ConveyUX Conference 2013: Day 1: 4 March 2013

March 5, 2013

This is a new conference hosted by Joe Welinske (of WritersUA Conference fame) and Blink. For its inaugural year, there are about 130 attendees here in Seattle. This three-day conference will be followed by two days of the WritersUA Conference. I’m attending both, but I’m not speaking this year, which is actually quite a relief as a lot of stress was taken away and a lot of hours were freed up over the past few months ;-).

Attendees came from far and wide. While most were from the US (particularly Seattle and the west coast), others came from Moscow, Brazil, the UK, and Australia (that’d be me!). Many were working in the user experience (UX) field, either formally or informally (e.g. tech writers and editors who had taken on the mantle of UX person), while others were involved in areas that overlapped UX. Not all were from software companies — some of the industries I heard about included biomedical, oil and gas, educational assessment, education delivery, diabetic care, etc. Others were from  more traditional software/web companies such as Intel, Microsoft, Rhapsody, NEC, Amazon etc.

Here’s my summary of the sessions I attended on Day 1. Any opinions expressed are mine alone. You can find out more by following the ConveyUX Twitter hash tag, or by reading the official blog posts at http://conveyux.com/


Kelly Franznick (Blink) and Joe Welinkse welcomed us to the conference. After some housekeeping information, Joe introduced geek comedian, Heather Gold. For 9 am on a Monday in a room full of strangers, Heather was a bit full-on ;-). She got down into the audience and challenged various people to reveal stuff about themselves. I wasn’t quite sure how to react — for me, this was something quite unexpected for a conference. Heather is a fast-talking, in-your-face type of gal, who has a scattergun approach and a fairly dominating personality. However, I did warm to her after a while — she sure knows how to get people talking, even if you don’t like her in-your-face manner.

Joe ran his interactive ‘who are we?’ session, with Heather adding side commentary. He’s done this the past few years at WritersUA and it often reveals some interesting trends in the audience. Some of the results that stuck in my head were: fewer than 9% of the audience were telecommuting 3 or more days a week; 61% of people used trial and error as their preferred learning method for software; Apple still dominates the smartphone market, but Android and Windows Phone aren’t too far away, with Blackberry WAY behind.

A cross-disciplinary approach to content clarity

After a short tea/coffee break, Erika Hall (@mulegirl) talked about how to achieve content clarity. Your approach has to be intentional, critical, and effective. And how you do it is to let go (of existing baggage), take charge, and work together. The baggage you need to let go is: ‘The web is a publication’; ‘Anyone can write’; and ‘Content is text’.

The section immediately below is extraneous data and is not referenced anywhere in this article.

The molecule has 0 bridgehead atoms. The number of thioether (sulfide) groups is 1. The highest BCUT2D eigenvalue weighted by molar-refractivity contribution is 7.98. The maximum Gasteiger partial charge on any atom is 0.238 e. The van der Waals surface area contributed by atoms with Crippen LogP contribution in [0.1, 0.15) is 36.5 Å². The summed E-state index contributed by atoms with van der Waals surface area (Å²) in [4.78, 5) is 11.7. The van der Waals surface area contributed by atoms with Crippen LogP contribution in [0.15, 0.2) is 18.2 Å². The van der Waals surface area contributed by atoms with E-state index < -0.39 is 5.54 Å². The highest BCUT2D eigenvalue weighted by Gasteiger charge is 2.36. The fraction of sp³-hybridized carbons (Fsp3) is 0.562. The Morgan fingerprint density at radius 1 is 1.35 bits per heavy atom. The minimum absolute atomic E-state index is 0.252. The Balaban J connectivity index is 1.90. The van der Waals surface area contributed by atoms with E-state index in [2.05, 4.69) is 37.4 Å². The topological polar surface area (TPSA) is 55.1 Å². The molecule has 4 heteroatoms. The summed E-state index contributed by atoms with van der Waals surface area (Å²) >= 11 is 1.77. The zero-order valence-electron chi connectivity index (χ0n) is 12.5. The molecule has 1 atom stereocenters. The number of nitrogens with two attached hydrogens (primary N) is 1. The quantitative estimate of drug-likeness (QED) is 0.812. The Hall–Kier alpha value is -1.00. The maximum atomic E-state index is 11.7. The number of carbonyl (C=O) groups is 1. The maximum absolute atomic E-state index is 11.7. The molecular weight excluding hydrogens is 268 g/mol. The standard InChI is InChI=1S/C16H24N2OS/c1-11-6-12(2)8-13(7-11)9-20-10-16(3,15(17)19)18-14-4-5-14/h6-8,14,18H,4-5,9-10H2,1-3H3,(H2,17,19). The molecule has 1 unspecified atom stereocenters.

Content creation includes: writing, composing, illustrating, filming, commenting, curating. Content consumption (i.e what users are doing with the content) includes: reading, playing, watching, listening, exploring.

Ask ‘Why?’. If you can’t answer ‘why’ you are doing something, then you shouldn’t be working on the ‘what’. Be very specific about what you are doing and why.

Remember that not all content is text, and not all text is content.

Instead of design muscling out content or vice versa (e.g. ‘design is king’, ‘content is king’) in a territorial war, a cross-disciplinary approach will achieve more. Cross-disciplinary has three facets:

  • Research and strategy (the story): Understanding and articulating (e.g. user research, business strategy, content audits, gap analysis, editorial strategy, marketing strategy, technology strategy)
  • Design (the system): Specifying the system and its rules (e.g. identity design, visual design, interaction design [incl. interface language], information architecture, nomenclature, systems architecture, metadata, content specifications, style guidelines)
  • Production (the stuff): Creating the assets (e.g. writing, photography, video, illustrating, coding, curating)

When working together, mind your Ps and Qs: purpose (what is the goal), process (how is that done), practice (what do you bring to it), problems (what is getting in your way), questions (what to ask), and quality (what to fight for).

Purpose can vary. For example:

  • Informing: An informational website
  • Enabling: A tool/application
  • Entertaining: A pleasant diversion
  • Pursuading: A marketing website
  • Vending: An online store.

Erika concluded with an excellent analogy of meercat behavior, where a sentry watches out for dangers (e.g. scope creep, resourcing issues, shifts in strategy) and informs the workers so that they are alert to it too. But the workers don’t have to be on the lookout all the time — they leave that to the one or two sentries keeping watch, and hold group meetings as necessary.